Patriots

NFL Rumors: Patriots would be perfect landing spot for TE David Njoku

NFL Rumors: Patriots would be perfect landing spot for TE David Njoku

Now may not be the best time for the Patriots to be wheeling and dealing, shopping and swapping.

They remain tight to the salary cap (a little more than $1.2M in cap space according to Pats cap expert Miguel Benzan), the number of players who’ll actually be allowed in training camp remains in flux, the NFL is pilfering one of their third-round picks for the videotaping silliness last season … there are just a lot of moving parts right now.

Still, Browns’ tight end David Njoku? That’s an enticing player at a position of need.

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And he’s sitting right there giving the Patriots a chance to take a mulligan on a spot they ignored in the draft for almost a decade.

Njoku, who turns 24 today (July 10) was a first-round pick in 2017, a year when the Patriots should have been drafting a tight end but took Derek Rivers, Antonio Garcia, Deatrich Wise and Conor McDermott.

Last weekend, Njoku’s agent Drew Rosenhaus let it be known Njoku wants out. That stance probably has something to do with the Browns signing Austin Hooper in free agency but it was also reported Njoku’s been unhappy there for a while.

As enthused as we all got over the Patriots finally drafting tight ends Devin Asiasi and Dalton Keene in April, Njoku is barely a year older than Asiasi, who turns 23 next month. And Njoku’s already spent three years in the league with 32 catches for 386 yards as a rookie and 56 for 630 in 2018.

Last year, he played in just four games because of a wrist injury — two in September and two in December.

The Browns picked up his fifth-year option in April, meaning they have committed to him in 2021 for about $6M. Njoku’s 2020 base salary is $1.76M which is the cap hit that would travel with him for this season if he were traded.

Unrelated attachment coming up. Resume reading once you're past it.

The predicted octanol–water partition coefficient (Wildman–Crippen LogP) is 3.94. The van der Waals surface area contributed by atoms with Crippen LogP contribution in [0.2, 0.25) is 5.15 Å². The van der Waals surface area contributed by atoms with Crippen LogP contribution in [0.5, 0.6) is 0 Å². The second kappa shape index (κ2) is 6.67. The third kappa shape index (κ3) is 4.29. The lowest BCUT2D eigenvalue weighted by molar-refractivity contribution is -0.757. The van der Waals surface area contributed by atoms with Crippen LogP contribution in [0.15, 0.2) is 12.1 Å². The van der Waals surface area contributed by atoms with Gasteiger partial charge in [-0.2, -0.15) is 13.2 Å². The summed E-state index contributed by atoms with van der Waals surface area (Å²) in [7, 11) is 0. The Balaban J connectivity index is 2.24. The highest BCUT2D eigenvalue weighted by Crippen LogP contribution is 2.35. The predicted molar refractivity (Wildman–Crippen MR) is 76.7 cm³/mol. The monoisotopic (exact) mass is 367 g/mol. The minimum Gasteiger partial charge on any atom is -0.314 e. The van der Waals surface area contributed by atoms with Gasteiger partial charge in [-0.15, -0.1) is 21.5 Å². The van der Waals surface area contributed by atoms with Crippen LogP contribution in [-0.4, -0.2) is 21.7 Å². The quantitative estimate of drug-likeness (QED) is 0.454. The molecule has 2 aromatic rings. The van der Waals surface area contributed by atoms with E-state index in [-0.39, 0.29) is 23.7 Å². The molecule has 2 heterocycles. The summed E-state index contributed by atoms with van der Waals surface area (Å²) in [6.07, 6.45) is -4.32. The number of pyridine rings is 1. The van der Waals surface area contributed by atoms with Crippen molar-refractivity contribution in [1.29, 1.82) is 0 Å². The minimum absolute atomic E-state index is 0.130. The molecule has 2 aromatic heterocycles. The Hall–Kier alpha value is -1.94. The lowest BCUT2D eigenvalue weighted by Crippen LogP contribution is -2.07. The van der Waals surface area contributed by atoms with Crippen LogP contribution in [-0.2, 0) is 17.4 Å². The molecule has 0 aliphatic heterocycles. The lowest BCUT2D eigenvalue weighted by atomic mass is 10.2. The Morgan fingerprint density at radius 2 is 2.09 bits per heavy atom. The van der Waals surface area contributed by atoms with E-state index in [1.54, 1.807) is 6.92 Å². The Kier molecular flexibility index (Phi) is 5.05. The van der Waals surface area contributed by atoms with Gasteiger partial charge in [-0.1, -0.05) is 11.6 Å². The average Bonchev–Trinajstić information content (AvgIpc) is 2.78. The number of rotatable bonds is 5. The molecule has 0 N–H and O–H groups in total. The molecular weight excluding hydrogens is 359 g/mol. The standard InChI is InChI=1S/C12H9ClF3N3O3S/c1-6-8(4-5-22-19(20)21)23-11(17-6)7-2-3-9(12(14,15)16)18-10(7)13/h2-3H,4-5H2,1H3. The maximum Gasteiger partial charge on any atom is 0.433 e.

The Browns, according to longtime Cleveland.com beat writer Mary Kay Cabot, were still very committed to Njoku when they picked up the option in April.

“(Browns GM Andrew) Berry effectively eliminated that uncertainty (over Njoku’s future role) when he stressed that the tight end was an integral part of the team’s future even though they drafted Harrison Bryant in the fourth round out of Florida Atlantic and signed Austin Hooper to a blockbuster, four-year, $42 million free-agent deal that made him the NFL’s highest-paid tight end at $10.5 million a year.

"To David in particular, our perspective remains the same,'' Berry said. "I have been pretty consistent this offseason in terms of we still have a ton of belief in David. He is very talented.

"Obviously, he was not on the field much last year, but he is a guy with outstanding physical tools, he has proven NFL production and we still think the future is very bright with him here. David has always been and continues to be in our plans, and we are going to continue to add competition all across the roster.”

Njoku, who missed 10 games last season with a broken wrist that required surgery, returned late in the year only to be a healthy scratch for two of the last four games after Freddie Kitchens lost faith in him. In four games, he caught five passes for 41 yards and one touchdown. But the Browns believe that Njoku, 23, still has plenty of upside and will be a big playmaker in Kevin Stefanski’s tight-end-friendly offense, which most often utilizes two tight ends and sometimes three.

The Patriots weren’t able to provide a capable tight end option for Tom Brady in his lone post-Gronk season with the team. And they didn’t do anything of consequence to plan for that period either. But even before signing Cam Newton, the team realized how deficient they were at the position and grabbed Keene and Asiasi.

As committed as the Browns GM sounded in April, there’s no doubt the asking price for Njoku right now will be high. Probably too high for any team to spend on a guy with just this year and next at $6M left on his deal.